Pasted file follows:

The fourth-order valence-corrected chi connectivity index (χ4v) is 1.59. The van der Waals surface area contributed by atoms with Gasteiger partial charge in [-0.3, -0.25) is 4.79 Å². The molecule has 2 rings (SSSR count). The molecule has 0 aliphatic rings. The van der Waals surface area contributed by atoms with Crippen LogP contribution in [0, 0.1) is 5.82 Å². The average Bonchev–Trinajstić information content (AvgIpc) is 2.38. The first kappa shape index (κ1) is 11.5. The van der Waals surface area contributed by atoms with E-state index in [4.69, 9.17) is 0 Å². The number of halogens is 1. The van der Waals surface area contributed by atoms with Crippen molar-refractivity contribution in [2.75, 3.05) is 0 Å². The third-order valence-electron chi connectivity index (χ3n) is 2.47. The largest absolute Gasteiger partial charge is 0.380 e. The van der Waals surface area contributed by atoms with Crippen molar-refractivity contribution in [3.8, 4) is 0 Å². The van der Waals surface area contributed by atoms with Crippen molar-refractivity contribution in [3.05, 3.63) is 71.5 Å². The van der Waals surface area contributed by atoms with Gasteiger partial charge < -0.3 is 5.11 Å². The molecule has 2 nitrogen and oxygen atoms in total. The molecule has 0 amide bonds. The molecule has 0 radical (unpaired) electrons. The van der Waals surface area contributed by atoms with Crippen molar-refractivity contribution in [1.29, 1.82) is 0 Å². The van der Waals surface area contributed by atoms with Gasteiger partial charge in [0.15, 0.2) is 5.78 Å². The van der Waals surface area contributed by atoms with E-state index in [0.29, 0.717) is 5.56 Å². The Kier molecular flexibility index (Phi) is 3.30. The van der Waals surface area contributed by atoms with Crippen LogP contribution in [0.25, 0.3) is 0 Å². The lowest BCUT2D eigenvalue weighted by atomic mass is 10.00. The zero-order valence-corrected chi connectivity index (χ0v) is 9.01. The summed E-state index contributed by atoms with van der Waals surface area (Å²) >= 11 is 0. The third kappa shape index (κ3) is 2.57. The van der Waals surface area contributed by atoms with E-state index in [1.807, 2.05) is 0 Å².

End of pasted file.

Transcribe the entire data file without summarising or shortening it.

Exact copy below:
The fourth-order valence-corrected chi connectivity index (χ4v) is 1.59. The van der Waals surface area contributed by atoms with Gasteiger partial charge in [-0.3, -0.25) is 4.79 Å². The molecule has 2 rings (SSSR count). The molecule has 0 aliphatic rings. The van der Waals surface area contributed by atoms with Crippen LogP contribution in [0, 0.1) is 5.82 Å². The average Bonchev–Trinajstić information content (AvgIpc) is 2.38. The first kappa shape index (κ1) is 11.5. The van der Waals surface area contributed by atoms with E-state index in [4.69, 9.17) is 0 Å². The number of halogens is 1. The van der Waals surface area contributed by atoms with Crippen molar-refractivity contribution in [2.75, 3.05) is 0 Å². The third-order valence-electron chi connectivity index (χ3n) is 2.47. The largest absolute Gasteiger partial charge is 0.380 e. The van der Waals surface area contributed by atoms with Crippen molar-refractivity contribution in [3.8, 4) is 0 Å². The van der Waals surface area contributed by atoms with Crippen molar-refractivity contribution in [3.05, 3.63) is 71.5 Å². The van der Waals surface area contributed by atoms with Gasteiger partial charge < -0.3 is 5.11 Å². The molecule has 2 nitrogen and oxygen atoms in total. The molecule has 0 amide bonds. The molecule has 0 radical (unpaired) electrons. The van der Waals surface area contributed by atoms with Crippen molar-refractivity contribution in [1.29, 1.82) is 0 Å². The van der Waals surface area contributed by atoms with Gasteiger partial charge in [0.15, 0.2) is 5.78 Å². The van der Waals surface area contributed by atoms with E-state index in [0.29, 0.717) is 5.56 Å². The Kier molecular flexibility index (Phi) is 3.30. The van der Waals surface area contributed by atoms with Crippen LogP contribution in [0.25, 0.3) is 0 Å². The lowest BCUT2D eigenvalue weighted by atomic mass is 10.00. The zero-order valence-corrected chi connectivity index (χ0v) is 9.01. The summed E-state index contributed by atoms with van der Waals surface area (Å²) >= 11 is 0. The third kappa shape index (κ3) is 2.57. The van der Waals surface area contributed by atoms with E-state index in [1.807, 2.05) is 0 Å².